Thursday, 22 May 2014
Hanoi Hilton (Hỏa Lò Prison)
The Hỏa Lò Prison was built by the French colonists in Vietnam at the end of the 19th century to hold their Vietnamese political prisoners who were agitating for independence. The French called the place Maison Centrale or Central House, a euphemism for prisons in France.
When first built in 1896, its maximum capacity was meant to be 460 inmates but by the time the French colonists relinquished Vietnam in 1954, conditions in the prison had become so miserable that more than 2,000 people were held in sub-human conditions.
During the Vietnam War, North Vietnam held their American prisoners of war in the same building. Maybe the conditions were no longer as appalling as during the French colonial times but definitely, the American POWs were subjected to torture and indoctrination, not to mention poor food and spartan and unsanitary living conditions. In response, the Americans gave a nickname to the Hỏa Lò Prison, calling it sarcastically as the "Hanoi Hilton".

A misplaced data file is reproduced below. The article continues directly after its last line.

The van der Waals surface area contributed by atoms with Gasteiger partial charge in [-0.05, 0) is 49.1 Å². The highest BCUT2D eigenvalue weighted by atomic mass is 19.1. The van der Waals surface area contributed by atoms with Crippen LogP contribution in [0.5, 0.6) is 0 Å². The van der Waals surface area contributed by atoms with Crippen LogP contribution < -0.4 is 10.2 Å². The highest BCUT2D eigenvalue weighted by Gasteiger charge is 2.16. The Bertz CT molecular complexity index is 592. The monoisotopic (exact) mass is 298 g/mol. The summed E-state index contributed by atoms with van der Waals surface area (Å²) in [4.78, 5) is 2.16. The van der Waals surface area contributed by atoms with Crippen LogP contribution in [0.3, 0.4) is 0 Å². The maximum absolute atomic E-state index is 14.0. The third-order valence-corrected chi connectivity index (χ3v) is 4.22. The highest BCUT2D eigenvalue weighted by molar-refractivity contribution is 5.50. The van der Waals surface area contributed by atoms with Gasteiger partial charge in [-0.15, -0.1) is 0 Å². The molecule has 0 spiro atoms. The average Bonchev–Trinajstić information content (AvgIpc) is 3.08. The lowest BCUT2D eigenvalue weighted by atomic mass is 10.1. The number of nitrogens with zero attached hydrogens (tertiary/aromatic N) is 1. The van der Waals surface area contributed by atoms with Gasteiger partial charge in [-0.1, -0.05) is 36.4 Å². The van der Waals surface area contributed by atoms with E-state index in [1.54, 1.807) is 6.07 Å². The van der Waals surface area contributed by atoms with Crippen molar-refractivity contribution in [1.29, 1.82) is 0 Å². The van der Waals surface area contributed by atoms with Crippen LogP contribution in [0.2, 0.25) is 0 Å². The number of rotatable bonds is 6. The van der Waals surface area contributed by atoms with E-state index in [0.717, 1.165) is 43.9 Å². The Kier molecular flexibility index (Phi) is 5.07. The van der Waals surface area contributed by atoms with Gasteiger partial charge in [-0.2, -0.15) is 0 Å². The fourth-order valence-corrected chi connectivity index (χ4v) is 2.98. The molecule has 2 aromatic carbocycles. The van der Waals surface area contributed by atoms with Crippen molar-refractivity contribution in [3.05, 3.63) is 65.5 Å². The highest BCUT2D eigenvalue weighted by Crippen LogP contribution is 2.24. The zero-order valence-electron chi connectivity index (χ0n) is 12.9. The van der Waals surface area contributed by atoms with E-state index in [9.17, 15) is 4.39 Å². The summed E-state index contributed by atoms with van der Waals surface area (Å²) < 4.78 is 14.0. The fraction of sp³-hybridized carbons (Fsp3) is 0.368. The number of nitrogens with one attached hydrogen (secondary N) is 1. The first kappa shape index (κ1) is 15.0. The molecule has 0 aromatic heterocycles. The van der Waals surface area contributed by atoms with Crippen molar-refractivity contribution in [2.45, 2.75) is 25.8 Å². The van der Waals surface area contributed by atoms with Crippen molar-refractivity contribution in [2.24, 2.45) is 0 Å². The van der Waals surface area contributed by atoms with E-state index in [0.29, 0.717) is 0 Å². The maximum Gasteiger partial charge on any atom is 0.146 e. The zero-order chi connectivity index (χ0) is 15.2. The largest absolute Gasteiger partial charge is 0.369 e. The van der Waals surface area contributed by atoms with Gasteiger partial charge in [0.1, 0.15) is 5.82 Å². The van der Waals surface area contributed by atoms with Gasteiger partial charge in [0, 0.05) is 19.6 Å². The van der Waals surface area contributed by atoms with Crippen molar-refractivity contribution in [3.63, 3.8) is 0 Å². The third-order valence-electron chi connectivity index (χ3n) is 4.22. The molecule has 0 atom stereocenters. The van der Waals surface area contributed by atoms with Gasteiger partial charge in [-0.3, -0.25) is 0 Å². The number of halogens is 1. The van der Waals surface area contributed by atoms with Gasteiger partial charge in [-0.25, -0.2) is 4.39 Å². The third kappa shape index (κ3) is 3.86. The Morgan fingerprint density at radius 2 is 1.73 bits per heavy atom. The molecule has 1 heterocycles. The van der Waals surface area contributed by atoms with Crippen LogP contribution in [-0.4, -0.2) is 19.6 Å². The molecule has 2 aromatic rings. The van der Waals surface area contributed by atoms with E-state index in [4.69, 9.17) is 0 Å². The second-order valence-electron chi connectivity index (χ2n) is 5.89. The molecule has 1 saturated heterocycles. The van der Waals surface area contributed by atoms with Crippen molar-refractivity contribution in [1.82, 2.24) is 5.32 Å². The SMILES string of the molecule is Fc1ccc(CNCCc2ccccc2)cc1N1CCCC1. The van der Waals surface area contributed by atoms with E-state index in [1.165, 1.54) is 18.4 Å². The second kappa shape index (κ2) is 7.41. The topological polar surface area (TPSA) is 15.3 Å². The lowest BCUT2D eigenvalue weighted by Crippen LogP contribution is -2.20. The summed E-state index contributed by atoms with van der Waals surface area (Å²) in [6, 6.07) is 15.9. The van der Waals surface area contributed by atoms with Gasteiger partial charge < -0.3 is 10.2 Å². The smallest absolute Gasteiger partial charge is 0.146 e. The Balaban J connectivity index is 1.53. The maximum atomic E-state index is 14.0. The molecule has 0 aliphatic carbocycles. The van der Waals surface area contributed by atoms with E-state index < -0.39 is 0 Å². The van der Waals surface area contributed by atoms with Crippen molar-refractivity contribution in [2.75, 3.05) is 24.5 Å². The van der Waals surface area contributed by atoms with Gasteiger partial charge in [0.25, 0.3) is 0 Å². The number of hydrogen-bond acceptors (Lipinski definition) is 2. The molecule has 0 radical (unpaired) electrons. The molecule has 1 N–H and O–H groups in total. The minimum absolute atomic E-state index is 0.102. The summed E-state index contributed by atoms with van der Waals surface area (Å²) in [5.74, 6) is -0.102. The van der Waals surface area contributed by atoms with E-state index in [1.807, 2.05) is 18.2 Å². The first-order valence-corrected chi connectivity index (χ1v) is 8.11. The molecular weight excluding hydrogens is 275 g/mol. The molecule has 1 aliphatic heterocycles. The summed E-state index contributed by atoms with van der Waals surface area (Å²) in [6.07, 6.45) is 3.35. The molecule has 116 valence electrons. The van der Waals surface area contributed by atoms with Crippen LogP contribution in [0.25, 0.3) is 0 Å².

About half of the prison was demolished during the 1990s to make way for high-rise development but the gatehouse remains today as a museum.
When I was walking along the corridors and visiting the exhibitions at this museum, I had to remind myself that propaganda was still very much in existence and the Vietnamese authorities retained bragging rights when describing the Hỏa Lò Prison. After all, they were the ones that had chased out the French in 1954 and won the American War in 1975, and that was all that mattered to them.